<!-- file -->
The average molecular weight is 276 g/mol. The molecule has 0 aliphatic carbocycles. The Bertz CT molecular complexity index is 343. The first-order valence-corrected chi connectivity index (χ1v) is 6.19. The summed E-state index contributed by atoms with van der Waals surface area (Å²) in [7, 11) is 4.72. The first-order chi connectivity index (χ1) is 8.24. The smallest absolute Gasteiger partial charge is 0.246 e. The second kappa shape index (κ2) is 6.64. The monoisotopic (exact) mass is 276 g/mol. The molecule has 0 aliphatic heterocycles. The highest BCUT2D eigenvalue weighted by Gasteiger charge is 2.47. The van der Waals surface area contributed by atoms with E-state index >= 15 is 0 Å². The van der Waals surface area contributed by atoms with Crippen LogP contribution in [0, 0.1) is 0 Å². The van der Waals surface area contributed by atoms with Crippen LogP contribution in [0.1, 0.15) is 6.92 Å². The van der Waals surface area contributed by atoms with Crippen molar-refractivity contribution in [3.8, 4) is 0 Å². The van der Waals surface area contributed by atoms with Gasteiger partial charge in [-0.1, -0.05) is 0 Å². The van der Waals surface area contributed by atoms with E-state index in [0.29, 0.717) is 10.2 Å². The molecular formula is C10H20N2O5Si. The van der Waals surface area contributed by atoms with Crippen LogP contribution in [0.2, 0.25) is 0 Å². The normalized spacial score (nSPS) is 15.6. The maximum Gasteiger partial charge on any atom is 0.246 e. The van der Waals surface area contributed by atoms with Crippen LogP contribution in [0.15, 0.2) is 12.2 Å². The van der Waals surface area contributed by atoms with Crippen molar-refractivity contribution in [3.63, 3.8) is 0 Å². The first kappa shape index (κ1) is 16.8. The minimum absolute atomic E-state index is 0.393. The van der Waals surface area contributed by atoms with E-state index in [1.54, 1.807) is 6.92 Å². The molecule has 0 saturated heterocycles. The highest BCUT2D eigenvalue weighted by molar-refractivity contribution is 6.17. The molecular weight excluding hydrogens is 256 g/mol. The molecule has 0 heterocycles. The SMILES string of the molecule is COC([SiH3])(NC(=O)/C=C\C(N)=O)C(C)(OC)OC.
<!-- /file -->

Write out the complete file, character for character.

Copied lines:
The average molecular weight is 276 g/mol. The molecule has 0 aliphatic carbocycles. The Bertz CT molecular complexity index is 343. The first-order valence-corrected chi connectivity index (χ1v) is 6.19. The summed E-state index contributed by atoms with van der Waals surface area (Å²) in [7, 11) is 4.72. The first-order chi connectivity index (χ1) is 8.24. The smallest absolute Gasteiger partial charge is 0.246 e. The second kappa shape index (κ2) is 6.64. The monoisotopic (exact) mass is 276 g/mol. The molecule has 0 aliphatic heterocycles. The highest BCUT2D eigenvalue weighted by Gasteiger charge is 2.47. The van der Waals surface area contributed by atoms with E-state index >= 15 is 0 Å². The van der Waals surface area contributed by atoms with Crippen LogP contribution in [0, 0.1) is 0 Å². The van der Waals surface area contributed by atoms with Crippen LogP contribution in [0.1, 0.15) is 6.92 Å². The van der Waals surface area contributed by atoms with Crippen molar-refractivity contribution in [3.8, 4) is 0 Å². The van der Waals surface area contributed by atoms with Gasteiger partial charge in [-0.1, -0.05) is 0 Å². The van der Waals surface area contributed by atoms with E-state index in [0.29, 0.717) is 10.2 Å². The molecular formula is C10H20N2O5Si. The van der Waals surface area contributed by atoms with Crippen LogP contribution in [0.2, 0.25) is 0 Å². The normalized spacial score (nSPS) is 15.6. The maximum Gasteiger partial charge on any atom is 0.246 e. The van der Waals surface area contributed by atoms with Crippen LogP contribution in [0.15, 0.2) is 12.2 Å². The van der Waals surface area contributed by atoms with Crippen molar-refractivity contribution in [3.63, 3.8) is 0 Å². The first kappa shape index (κ1) is 16.8. The minimum absolute atomic E-state index is 0.393. The van der Waals surface area contributed by atoms with E-state index in [1.54, 1.807) is 6.92 Å². The molecule has 0 saturated heterocycles. The highest BCUT2D eigenvalue weighted by molar-refractivity contribution is 6.17. The molecular weight excluding hydrogens is 256 g/mol. The molecule has 0 heterocycles. The SMILES string of the molecule is COC([SiH3])(NC(=O)/C=C\C(N)=O)C(C)(OC)OC.